The 30.5 local rating ranked second among metered markets, with San Antonio first at 40.4. The rest of the top five: Austin (17.9), West Palm Beach (17.2) and Las Vegas (13.7).

### A year after preempting ABC’s NBA Finals pregame to carry its own program, WPLG-Channel 10 made the right decision by not repeating that mistake during these Finals. Station general manager Bert Medina, hired last October, is taking the viewer-friendly approach: airing a local show 60 minutes before tipoff and ABC’s national show 30 minutes before the game.

### Credit Doug Collins for elevating the quality of the ABC/ESPN studio show; the former coach doesn’t waste words and virtually every point he makes has merit.

For instance: When Sage Steele suggested the Thunder blowing a big lead in Game 4 against the Clippers was a case of complacency, Collins corrected her.

“It’s not complacency,” he said. “It’s bad habits,” going on to explain how OKC has this proclivity, at times, to stand around while Kevin Durant and Russell Westbrook try to win the game on their own.

### Shane Battier decided to accept a college basketball analyst job at ESPN instead of waiting to see if he would land a network NBA job. ESPN hasn’t decided which college conference to assign him.

### Personnel moves: Marv Albert is leaving CBS’ NFL coverage to reduce his workload. He will continue to announce the NBA for TNT and college basketball for CBS and Turner… Fox, which dropped Brian Billick as an NFL game analyst, hired former Giants offensive lineman David Diehl to replace him…. Adam Zucker will replace Tim Brando in CBS’ college football studio. Brando, who left CBS in January, this week took a college basketball play-by-play job with the new SEC Network.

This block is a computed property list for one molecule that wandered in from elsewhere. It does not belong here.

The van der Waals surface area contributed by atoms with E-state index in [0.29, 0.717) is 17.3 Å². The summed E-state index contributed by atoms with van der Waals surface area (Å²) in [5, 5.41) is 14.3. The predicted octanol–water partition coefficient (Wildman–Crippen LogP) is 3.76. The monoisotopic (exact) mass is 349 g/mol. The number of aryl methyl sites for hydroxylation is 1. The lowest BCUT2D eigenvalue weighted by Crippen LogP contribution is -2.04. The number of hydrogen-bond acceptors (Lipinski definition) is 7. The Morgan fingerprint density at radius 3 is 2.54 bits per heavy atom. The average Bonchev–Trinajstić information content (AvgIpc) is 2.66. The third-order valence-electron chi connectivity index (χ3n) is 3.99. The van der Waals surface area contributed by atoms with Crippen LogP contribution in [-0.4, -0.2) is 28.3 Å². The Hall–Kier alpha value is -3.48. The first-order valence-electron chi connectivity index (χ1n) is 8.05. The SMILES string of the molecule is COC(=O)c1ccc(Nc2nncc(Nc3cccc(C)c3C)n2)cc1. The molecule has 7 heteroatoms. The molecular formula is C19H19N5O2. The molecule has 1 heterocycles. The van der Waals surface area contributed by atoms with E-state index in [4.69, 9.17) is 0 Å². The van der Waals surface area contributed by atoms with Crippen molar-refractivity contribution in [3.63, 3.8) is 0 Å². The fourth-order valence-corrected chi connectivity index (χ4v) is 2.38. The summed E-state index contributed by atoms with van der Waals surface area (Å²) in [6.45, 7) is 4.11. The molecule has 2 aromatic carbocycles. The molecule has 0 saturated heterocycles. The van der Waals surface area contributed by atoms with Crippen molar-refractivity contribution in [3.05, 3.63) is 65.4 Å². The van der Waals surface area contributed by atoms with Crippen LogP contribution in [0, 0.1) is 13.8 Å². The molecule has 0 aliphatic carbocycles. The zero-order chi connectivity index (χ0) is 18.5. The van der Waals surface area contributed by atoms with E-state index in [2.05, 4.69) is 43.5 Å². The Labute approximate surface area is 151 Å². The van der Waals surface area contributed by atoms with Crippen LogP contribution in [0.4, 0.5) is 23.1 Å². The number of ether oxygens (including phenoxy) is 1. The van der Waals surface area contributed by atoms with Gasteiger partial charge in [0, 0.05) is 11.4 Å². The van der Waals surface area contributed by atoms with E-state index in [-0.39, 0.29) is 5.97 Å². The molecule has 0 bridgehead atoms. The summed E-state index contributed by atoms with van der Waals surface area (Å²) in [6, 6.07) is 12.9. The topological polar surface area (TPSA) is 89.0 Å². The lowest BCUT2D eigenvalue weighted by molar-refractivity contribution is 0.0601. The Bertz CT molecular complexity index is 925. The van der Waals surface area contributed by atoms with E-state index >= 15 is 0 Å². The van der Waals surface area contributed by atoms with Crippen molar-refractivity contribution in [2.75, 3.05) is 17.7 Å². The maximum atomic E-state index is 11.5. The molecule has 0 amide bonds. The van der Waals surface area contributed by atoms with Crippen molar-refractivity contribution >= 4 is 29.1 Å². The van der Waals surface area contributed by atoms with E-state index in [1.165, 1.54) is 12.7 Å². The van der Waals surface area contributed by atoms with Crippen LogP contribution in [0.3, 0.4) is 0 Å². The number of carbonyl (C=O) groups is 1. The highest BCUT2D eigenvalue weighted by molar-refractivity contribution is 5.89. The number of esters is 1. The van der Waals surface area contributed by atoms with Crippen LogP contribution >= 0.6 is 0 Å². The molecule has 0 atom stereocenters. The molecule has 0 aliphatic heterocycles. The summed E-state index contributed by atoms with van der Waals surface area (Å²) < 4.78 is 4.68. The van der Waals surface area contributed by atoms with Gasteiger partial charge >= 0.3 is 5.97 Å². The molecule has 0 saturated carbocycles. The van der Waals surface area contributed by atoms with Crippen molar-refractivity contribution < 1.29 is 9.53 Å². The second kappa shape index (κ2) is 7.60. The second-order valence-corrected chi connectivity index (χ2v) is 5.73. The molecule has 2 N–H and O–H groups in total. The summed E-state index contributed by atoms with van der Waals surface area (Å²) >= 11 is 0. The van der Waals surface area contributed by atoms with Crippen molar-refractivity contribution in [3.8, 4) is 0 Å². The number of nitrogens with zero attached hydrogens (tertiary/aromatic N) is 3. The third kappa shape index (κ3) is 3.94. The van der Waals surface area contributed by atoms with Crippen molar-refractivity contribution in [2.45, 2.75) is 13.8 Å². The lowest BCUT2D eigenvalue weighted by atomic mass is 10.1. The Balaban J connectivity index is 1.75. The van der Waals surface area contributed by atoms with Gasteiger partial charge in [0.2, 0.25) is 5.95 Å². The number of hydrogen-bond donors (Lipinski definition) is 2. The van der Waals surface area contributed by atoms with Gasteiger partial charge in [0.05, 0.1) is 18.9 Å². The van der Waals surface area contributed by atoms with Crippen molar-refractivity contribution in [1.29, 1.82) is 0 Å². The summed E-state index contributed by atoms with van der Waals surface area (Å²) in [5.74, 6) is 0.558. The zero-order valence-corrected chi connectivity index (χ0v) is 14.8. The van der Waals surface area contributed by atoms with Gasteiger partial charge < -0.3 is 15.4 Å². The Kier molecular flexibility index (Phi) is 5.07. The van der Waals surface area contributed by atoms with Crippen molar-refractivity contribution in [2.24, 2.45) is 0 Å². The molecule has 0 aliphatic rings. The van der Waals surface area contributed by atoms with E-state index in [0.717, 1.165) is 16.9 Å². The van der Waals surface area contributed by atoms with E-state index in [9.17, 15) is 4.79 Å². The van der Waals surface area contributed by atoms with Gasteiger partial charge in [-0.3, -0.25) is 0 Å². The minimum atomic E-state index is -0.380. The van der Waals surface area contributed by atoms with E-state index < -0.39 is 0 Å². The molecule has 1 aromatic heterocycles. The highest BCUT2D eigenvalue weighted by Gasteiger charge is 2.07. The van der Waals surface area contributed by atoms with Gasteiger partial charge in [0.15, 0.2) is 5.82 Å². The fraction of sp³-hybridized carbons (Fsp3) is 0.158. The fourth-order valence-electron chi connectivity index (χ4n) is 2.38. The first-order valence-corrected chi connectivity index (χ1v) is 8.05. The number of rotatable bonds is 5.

### Please see the last post for on-court Heat news from Friday... Twitter: @flasportsbuzz

Friday Heat report: LeBron update; Chalmers "trying to figure out where I fit in"; Wade calls for change

A Friday Heat update:

### Colleagues Joe Goodman and Greg Cote will have pieces on LeBron and CrampGate posted later, but here's a Cliff Notes version of where things stand:

The Spurs announced the air conditioning at AT & T Center has been fixed. LeBron said he "should be 100 percent" on Sunday, though he said was "pretty sore" on Friday "from muscles spasming up."

He said he has done all he can to prevent cramping, but the issue has happened several times, in high school, in the 2012 NBA Finals and several other incidents.

"The body just decides to shut down. I've hydrated as much as I could, to the point where your stomach feels like you can't take it anymore.... I could have gotten myself in more trouble if I had tried to play through a cramp and I pulled something and it got worse."

LeBron conceded it was "bad timing on my part. It's not an excuse but there were some extreme conditions."

Erik Spoelstra said James took seven cramping pills Thursday and James said he had 2 1/2 bags of IV last night. He said he had to get up six or seven times between 2 a.m. and 11 a.m. and couldn't sleep at all.

James said he has been tested for cramps throughout his career and has been cleared medically.

"Very angry, very disappointed in myself," he said. "Body failed me. Wasn't there to help my teammates when they needed me."


Mario Chalmers doesn’t necessarily need to deliver one of those classic Mario moments, such as a key late-game basket or a 20-point outburst. But the Heat needs a more efficient, productive Chalmers than the one who was turnover-prone and foul-prone in the Heat’s Game 1 loss.

“Everybody knew I was frustrated with the foul trouble I got into early,” he said. “When I got back in the game, I was trying to press too much, trying to get back the minutes I wasn’t playing. I’ve got to be more patient in my pick and rolls and try to find more gaps.”